Prevention of Venous Thromboembolism. part 5

1.3 Risk factor stratification

There are two general approaches to making thromboprophylaxis decisions. One approach considers the risk of VTE in each patient, based on their individual predisposing factors and the risk associated with their current illness or procedure. Prophylaxis is then individually prescribed based on the composite risk estimate. Formal risk assessment models for DVT have been proposed to assist with this process. Because the approach of individual prophylaxis prescribing, based on formal risk-assessment models, has not been adequately validated and is cumbersome without the use of computer technology, it is unlikely to be used routinely by most clinicians. Furthermore, there is little formal understanding of how the various risk factors interact to determine the position of each patient along a continuous spectrum of thromboembolic risk. One simplification of this process for surgical patients involves assigning them to one of four VTE risk levels based on the type of operation (eg, minor or major), age (eg, < 40 years, 40 to 60 years, and > 60 years), and the presence of additional risk factors (eg, cancer or previous VTE) [Table 5]. Despite its limitations, this classification system, which was derived using prospective study data, provides both an estimate of VTE risk and related prophylaxis recommendations.

The second approach involves the implementation of group-specific prophylaxis routinely for all patients who belong to each of the major target groups. We support the latter for several reasons. First, we are unable to confidently identify individual patients who do not require prophylaxis. Second, an individualized approach to prophylaxis has not been subjected to rigorous clinical evaluation. Third, individualizing prophylaxis is logistically complex and is likely associated with suboptimal compliance.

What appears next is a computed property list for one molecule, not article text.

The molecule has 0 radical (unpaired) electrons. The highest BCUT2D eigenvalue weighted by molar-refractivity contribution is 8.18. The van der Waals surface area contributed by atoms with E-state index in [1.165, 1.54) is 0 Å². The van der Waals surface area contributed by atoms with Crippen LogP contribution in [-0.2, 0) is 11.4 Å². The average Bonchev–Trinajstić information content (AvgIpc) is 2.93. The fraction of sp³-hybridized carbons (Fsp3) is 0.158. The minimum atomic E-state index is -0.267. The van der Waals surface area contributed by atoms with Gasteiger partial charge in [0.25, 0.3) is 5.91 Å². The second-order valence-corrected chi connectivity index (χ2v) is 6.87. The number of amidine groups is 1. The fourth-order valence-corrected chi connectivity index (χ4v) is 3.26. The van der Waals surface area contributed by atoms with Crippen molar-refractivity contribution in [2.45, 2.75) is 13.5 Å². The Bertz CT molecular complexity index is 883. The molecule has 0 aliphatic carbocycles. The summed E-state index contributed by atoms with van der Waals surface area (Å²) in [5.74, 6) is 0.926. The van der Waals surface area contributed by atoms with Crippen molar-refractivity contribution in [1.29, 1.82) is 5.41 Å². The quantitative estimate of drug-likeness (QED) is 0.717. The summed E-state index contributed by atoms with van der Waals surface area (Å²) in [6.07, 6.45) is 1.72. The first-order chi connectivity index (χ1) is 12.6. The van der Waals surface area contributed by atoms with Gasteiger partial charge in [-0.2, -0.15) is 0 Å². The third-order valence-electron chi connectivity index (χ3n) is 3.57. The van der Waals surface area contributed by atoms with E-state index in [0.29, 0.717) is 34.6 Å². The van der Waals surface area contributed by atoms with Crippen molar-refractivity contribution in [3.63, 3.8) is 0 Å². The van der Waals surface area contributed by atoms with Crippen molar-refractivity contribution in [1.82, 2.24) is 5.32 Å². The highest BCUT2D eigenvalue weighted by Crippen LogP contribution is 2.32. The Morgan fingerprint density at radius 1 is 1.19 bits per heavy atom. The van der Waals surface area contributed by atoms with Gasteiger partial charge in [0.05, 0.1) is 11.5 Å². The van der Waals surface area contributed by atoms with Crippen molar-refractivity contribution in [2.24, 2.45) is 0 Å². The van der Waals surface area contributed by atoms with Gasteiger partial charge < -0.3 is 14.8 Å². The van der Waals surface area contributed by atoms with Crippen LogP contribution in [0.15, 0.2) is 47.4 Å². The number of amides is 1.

After discussing several important issues related to the interpretation of thromboprophylaxis evidence, the remainder of this article categorizes patients according to the type of hospital service that is providing care for their primary surgical or medical disorder. Within each patient category, the risks of VTE and the effective methods of prophylaxis are discussed, if they are known. For most patient groups, sufficient numbers of randomized clinical trials are available to allow strong recommendations (ie, Grade 1A or Grade 1B) to be made with regard to the benefits and risks of specific thromboprophylaxis options.

VTE is an important health-care problem, resulting in significant mortality, morbidity, and resource expenditure. Despite the continuing need for additional data, we believe that there is sufficient evidence to recommend routine thromboprophylaxis for many hospitalized patient groups.

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